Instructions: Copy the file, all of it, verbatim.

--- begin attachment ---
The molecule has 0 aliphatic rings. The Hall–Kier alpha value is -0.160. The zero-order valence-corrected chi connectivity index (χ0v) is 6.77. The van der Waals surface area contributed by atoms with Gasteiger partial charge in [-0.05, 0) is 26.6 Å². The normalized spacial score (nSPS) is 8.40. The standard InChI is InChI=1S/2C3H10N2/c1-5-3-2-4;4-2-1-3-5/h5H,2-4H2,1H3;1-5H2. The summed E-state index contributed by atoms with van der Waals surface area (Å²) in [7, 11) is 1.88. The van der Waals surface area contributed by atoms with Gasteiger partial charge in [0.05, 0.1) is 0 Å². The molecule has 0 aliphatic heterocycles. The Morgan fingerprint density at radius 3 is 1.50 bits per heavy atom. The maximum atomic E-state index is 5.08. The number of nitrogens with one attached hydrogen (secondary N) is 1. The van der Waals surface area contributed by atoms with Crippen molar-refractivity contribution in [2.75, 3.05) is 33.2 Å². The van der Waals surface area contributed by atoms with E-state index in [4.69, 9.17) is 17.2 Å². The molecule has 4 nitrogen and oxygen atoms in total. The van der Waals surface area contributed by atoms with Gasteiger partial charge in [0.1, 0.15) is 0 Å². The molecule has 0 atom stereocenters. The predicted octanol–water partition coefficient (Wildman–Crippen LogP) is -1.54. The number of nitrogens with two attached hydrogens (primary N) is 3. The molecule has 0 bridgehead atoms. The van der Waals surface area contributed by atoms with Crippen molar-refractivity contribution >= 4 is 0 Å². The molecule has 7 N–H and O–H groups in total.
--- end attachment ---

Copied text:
The molecule has 0 aliphatic rings. The Hall–Kier alpha value is -0.160. The zero-order valence-corrected chi connectivity index (χ0v) is 6.77. The van der Waals surface area contributed by atoms with Gasteiger partial charge in [-0.05, 0) is 26.6 Å². The normalized spacial score (nSPS) is 8.40. The standard InChI is InChI=1S/2C3H10N2/c1-5-3-2-4;4-2-1-3-5/h5H,2-4H2,1H3;1-5H2. The summed E-state index contributed by atoms with van der Waals surface area (Å²) in [7, 11) is 1.88. The van der Waals surface area contributed by atoms with Gasteiger partial charge in [0.05, 0.1) is 0 Å². The molecule has 0 aliphatic heterocycles. The Morgan fingerprint density at radius 3 is 1.50 bits per heavy atom. The maximum atomic E-state index is 5.08. The number of nitrogens with one attached hydrogen (secondary N) is 1. The van der Waals surface area contributed by atoms with Crippen molar-refractivity contribution in [2.75, 3.05) is 33.2 Å². The van der Waals surface area contributed by atoms with E-state index in [4.69, 9.17) is 17.2 Å². The molecule has 4 nitrogen and oxygen atoms in total. The van der Waals surface area contributed by atoms with Gasteiger partial charge in [0.1, 0.15) is 0 Å². The molecule has 0 atom stereocenters. The predicted octanol–water partition coefficient (Wildman–Crippen LogP) is -1.54. The number of nitrogens with two attached hydrogens (primary N) is 3. The molecule has 0 bridgehead atoms. The van der Waals surface area contributed by atoms with Crippen molar-refractivity contribution >= 4 is 0 Å². The molecule has 7 N–H and O–H groups in total.